That hypercaffeinated big city to the north never ceases to annoy us. It basks in global fame for its burgeoning creative-class hipsters, venture capitalists and information-age startups. It rides on the shoulders of overachievers such as Bill Gates, Howard Schultz and Jeff Bezos.
In short, Seattle is known for never standing still.
So the Schnoz can’t help but enjoy a large, ironic snort while pondering the object that has turned into the new symbol of the Jet City.
Bertha, the world’s largest (and slowest) tunnel-boring machine.
Named for former Seattle Mayor Bertha Knight Landes, who served from 1926-28 and probably would be mortified to know what her name has come to represent.
There was a time when the Space Needle pointed boldly to future heights, and the Great Wheel on the downtown waterfront signified constant motion.
Now, an entire city watches helplessly while a twice-stalled $80 million behemoth waits to be extracted from a highway tunnel that’s only one-tenth complete.
This week, crews started digging the 12-story-deep pit needed to rescue Bertha, which is supposed to be digging an underground replacement for the Alaskan Way Viaduct.
That’s a lot of digging. We doubt even Boston could keep pace.
The rescue pit, incidentally, was supposed to be done by this month. Then again, under original plans, the entire highway tunnel was supposed to be drilled by this fall.
Seattle Tunnel Partners says it’s on track to have Bertha’s damaged cutting face running and boring again by next spring.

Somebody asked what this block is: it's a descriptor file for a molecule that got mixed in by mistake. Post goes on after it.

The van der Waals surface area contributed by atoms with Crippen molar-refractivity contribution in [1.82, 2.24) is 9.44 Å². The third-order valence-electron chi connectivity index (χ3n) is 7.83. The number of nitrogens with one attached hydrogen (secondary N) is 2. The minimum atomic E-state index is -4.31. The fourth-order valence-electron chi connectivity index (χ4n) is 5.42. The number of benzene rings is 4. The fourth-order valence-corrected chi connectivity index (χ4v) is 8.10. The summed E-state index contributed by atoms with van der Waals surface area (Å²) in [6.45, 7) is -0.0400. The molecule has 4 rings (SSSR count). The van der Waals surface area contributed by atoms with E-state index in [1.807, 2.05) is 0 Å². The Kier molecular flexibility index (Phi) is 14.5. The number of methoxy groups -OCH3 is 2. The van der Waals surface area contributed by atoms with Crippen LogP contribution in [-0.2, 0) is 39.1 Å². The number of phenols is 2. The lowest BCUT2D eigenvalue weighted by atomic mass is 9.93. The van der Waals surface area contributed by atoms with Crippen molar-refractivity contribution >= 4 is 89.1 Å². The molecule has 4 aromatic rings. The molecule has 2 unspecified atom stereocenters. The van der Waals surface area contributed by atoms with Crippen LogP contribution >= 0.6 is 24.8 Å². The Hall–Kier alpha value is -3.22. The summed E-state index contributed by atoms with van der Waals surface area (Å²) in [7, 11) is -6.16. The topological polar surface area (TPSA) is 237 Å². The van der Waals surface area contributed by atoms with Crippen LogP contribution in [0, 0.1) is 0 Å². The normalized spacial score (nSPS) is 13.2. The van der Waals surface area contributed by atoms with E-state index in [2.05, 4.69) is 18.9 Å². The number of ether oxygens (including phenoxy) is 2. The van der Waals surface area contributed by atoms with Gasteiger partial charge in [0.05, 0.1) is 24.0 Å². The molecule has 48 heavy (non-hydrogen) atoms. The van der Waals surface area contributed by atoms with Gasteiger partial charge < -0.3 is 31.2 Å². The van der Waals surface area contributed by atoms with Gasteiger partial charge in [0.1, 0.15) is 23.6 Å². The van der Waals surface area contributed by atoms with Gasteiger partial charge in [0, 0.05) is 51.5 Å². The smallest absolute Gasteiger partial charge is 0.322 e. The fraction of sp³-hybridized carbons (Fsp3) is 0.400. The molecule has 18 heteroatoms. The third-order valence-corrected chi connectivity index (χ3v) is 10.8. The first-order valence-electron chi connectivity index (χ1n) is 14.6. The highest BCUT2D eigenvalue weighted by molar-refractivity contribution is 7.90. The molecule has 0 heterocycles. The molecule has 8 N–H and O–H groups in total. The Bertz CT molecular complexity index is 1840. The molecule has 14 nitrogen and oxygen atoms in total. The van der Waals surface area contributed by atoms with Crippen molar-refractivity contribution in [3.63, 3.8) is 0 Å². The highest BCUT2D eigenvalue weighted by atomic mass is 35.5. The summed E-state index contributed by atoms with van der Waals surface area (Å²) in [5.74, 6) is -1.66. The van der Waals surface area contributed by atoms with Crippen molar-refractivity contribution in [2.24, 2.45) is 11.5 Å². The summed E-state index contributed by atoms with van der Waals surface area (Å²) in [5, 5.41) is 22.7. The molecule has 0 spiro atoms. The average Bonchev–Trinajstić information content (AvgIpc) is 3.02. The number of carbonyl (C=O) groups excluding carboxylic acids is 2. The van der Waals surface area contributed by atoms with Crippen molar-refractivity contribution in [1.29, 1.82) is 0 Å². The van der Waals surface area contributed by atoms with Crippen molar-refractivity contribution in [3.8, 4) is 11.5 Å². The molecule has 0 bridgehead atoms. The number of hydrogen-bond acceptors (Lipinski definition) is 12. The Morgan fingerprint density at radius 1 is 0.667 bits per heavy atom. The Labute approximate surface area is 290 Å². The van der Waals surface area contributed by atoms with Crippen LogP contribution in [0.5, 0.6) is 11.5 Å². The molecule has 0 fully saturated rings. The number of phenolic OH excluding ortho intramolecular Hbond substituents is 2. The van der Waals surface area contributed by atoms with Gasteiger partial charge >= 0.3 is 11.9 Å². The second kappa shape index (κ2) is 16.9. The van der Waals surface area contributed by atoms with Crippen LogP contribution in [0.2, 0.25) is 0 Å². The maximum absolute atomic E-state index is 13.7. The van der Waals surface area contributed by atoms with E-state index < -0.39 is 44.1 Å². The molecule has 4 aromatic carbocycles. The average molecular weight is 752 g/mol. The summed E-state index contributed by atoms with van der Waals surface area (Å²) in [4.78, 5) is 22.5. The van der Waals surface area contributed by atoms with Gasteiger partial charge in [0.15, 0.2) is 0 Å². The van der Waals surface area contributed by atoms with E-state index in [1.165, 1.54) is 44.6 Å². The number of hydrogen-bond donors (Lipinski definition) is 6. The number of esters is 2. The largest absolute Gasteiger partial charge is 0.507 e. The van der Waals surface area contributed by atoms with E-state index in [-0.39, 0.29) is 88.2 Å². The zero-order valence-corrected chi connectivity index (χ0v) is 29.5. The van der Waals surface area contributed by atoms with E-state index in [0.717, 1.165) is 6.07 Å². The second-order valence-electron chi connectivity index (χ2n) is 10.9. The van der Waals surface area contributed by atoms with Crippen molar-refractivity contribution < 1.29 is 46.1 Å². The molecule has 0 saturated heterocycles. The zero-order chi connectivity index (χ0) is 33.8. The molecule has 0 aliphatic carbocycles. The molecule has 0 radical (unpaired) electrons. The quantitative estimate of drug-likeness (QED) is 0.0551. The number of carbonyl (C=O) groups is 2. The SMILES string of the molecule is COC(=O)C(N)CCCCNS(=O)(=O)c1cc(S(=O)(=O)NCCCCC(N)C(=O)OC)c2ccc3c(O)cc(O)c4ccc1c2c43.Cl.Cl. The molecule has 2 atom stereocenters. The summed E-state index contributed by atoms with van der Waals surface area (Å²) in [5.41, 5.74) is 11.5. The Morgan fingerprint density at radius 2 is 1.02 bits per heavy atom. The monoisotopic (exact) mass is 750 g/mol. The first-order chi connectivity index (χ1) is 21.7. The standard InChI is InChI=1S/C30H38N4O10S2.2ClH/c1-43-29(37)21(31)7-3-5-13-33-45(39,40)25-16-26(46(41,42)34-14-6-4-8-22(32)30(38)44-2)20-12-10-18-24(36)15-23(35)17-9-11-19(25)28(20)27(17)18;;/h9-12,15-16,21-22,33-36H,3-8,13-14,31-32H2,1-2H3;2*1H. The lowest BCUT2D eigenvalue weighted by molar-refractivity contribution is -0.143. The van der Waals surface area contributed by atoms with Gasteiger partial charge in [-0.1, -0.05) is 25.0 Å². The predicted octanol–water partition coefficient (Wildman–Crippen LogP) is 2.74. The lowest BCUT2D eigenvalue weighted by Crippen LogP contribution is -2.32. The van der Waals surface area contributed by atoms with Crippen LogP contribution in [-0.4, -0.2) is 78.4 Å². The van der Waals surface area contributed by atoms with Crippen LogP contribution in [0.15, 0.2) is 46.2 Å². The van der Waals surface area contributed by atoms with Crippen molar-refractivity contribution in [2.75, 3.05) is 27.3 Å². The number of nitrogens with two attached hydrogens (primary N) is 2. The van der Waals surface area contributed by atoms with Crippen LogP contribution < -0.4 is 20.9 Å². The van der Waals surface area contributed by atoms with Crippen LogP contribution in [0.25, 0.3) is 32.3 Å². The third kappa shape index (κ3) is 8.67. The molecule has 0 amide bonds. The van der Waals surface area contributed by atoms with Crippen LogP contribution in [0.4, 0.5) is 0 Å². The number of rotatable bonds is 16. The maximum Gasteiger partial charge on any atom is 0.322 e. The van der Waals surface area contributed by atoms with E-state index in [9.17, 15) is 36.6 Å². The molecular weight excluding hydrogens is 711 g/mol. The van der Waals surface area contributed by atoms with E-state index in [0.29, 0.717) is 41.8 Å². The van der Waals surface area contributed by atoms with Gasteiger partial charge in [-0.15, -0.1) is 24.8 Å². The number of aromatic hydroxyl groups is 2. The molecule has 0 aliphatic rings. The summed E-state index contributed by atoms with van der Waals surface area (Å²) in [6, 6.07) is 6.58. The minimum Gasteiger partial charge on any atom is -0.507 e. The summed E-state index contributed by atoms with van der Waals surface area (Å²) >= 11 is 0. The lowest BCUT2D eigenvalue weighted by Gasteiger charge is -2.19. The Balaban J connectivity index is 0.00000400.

And if you believe that, we have some underground Pioneer Square swampland we’d like to sell you.
Our unsung highway interchange deserves a name that befits her charm. Let’s call her Jacqueline.
Oh sure, Jacqueline was a bit wayward at times; she suffered through a $1 million mistake when one of her off-ramps was built in the wrong place.
For years, her detractors said she was going nowhere, headed toward a dead end, at the Sprague Avenue overpass. Some said she should change her name to Thelma or Louise.
But now, after T-Town waited five years for her to graduate from finishing school, Jackie’s a sight for sore eyes. Commuters seem to appreciate her — most of the time, anyway — and a new 180-foot tall flag pole offers a salute high above Center Street.
And Bertha? Poor gal can’t even eat dirt.
In light of recent events, they might have a better shot completing the state Route 99 tunnel than that other Bertha does.
At least we can find grim entertainment watching the labor union disputes, the staredown between the state and the contractor over the tunnel’s cost overruns, and the downtown Seattle commuters with their sense of seething self-entitlement.
Say what you will about Bertha. In more ways than one, she’s never boring.
And not a single one of these places is in Spanaway?
The emcee assured the audience the presentations would finish promptly on schedule.
The president of the Bridge for Kids Committee wasn’t quite as time-sensitive. He spent 20 minutes going around the room, introducing everyone (including the person running the PowerPoint projector), returning to those he initially skipped over, apologizing and saying hello.
Yes, they move at a slower pace in Orting.
Which could be a problem when the lahar comes.
It wasn’t enough that the campaign mass-distributed a “Dear neighbor” letter handwritten (in lovely blue-ink penmanship) by Laurie O’Ban, including wedding anniversary and other intimate details.
It also included a recipe for Hot Caramel Apple Cider (O’Ban Family Favorite).
Sorry, Laurie. If you want to nail down our vote, you’d better deliver a steaming mug to our doorstep.